Groups are collections of Facebook members with a common interest. Anyone can create a group for any topic. For any given group, the creator can choose to make membership available to anybody in Facebook, or they can restrict the group to membership By Invitation Only, meaning the group is searchable on Facebook, but members can only join with the permission of the group’s creator. Finally, the group can be private. A private group won’t show up in the Facebook search engine, and can only be joined by the invitation of the group’s creator.
Here are some examples of just a few of the groups to which I belong:
- Friends of the Walt Disney Family Museum
- Bone Marrow Transplant Awareness
- When I Was Your Age, Pluto Was A Planet
- Californians Against Public Education Funding Cuts
- Lost Timeloop Theory Fan Club
Another main Facebook feature is called the News Feed. The News Feed is a page that posts updated status messages, pictures, and links from the friends in your friends list. It’s like having a stock market ticker of your friends’ lives.
Fun & Games
Besides updating your own status and keeping tabs on the status of your various friends, there are hundreds, perhaps thousands of different activities to occupy your time on Facebook.
Finding your way around on Facebook takes a little getting used to. The paths from one area to another, and the methods, for example, for sharing a link from your status box, or your wall, or your news feed are slightly different. If you need help, you can always post a question to your Facebook friends on your wall, and chances are you will quickly be inundated in advice. Facebook has a pretty good help system built in, and you can access it from the link at the bottom of most pages. There is also a search box in the upper right corner of each page. This is a good place to go if you are looking for a person, group, or application.
Although Facebook is free, you are continually exposed to advertising, mostly in a column down the right side of the web page.
Of course there is a chat feature. In the lower-right hand corner of the window, you can find a list of your friends who are currently online. By clicking on a name, you can start a text chat with someone.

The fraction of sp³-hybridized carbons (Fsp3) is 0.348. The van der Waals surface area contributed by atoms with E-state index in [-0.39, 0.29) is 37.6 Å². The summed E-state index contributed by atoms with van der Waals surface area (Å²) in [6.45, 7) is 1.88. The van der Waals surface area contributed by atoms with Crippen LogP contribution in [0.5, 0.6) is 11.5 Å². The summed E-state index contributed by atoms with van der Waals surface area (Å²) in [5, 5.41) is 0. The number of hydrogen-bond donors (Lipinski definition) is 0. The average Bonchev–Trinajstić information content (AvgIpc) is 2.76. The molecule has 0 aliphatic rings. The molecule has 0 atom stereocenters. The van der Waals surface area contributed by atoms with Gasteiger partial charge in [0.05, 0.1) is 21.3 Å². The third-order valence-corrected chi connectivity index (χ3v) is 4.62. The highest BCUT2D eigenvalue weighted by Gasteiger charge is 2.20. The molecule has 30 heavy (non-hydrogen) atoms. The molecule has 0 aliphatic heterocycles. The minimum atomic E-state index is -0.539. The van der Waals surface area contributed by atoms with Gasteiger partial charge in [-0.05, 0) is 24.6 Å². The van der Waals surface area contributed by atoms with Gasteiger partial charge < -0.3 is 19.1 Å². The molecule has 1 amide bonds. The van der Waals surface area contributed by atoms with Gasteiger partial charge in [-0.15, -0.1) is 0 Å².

There are thousands of quizzes available on Facebook, on every conceivable subject. If you want to discover which Disney Princess you most resemble, or which sandwich, Transformer, chemical element, Star Wars character, etc., there is a quiz for you. You can share your quiz results and compare them to your other friends who have taken the same quiz. The tools are available to make your own quizzes to publish and share, should you so desire.
One of the more bewildering Facebook applications lets you give and receive virtual “gifts” to your Facebook friends. The gifts come in thousands of varieties. You can choose birthday cakes, plants, buttons with slogans, furniture, motorcycles…anything you can imagine can be made into a gift and then shared. You can choose from existing gifts or create your own.
Another strange thing to do is to poke a friend. When you “poke” somebody, they receive a message that they’ve been poked by you, and they may opt to poke back. Then you will receive a message that you’ve been poked, and you can poke that person back again. It reminds me of two siblings in the back of a station wagon on a long trip: “If you kids keep poking each other, I’m going to turn this internet right around!” One friend came up with an explanation for this behavior that almost makes sense. Poking is just a way to let the other person know that you were thinking about them, which is a nice sentiment, I suppose. Poking on Facebook is less likely to cause restraining orders than in real life.
There are many many free applications available. Some are useful, some frivolous. You can keep track of events and birthdays with calendar programs that send you reminders of your friend’s birthdays. You can maintain a list of the books you read, and share reviews with other members using applications like WeRead and Visual Bookshelf. Some of the applications are variations on simple games. They derive their income by getting you to play and exposing you to advertising. Some claim to be for a good cause, like saving the rain-forest, and others are simply for fun. In games like Lil’ Green Patch, and Lil’ Blue Cove, you collect and maintain plants, or fish, and send them to your Facebook friends.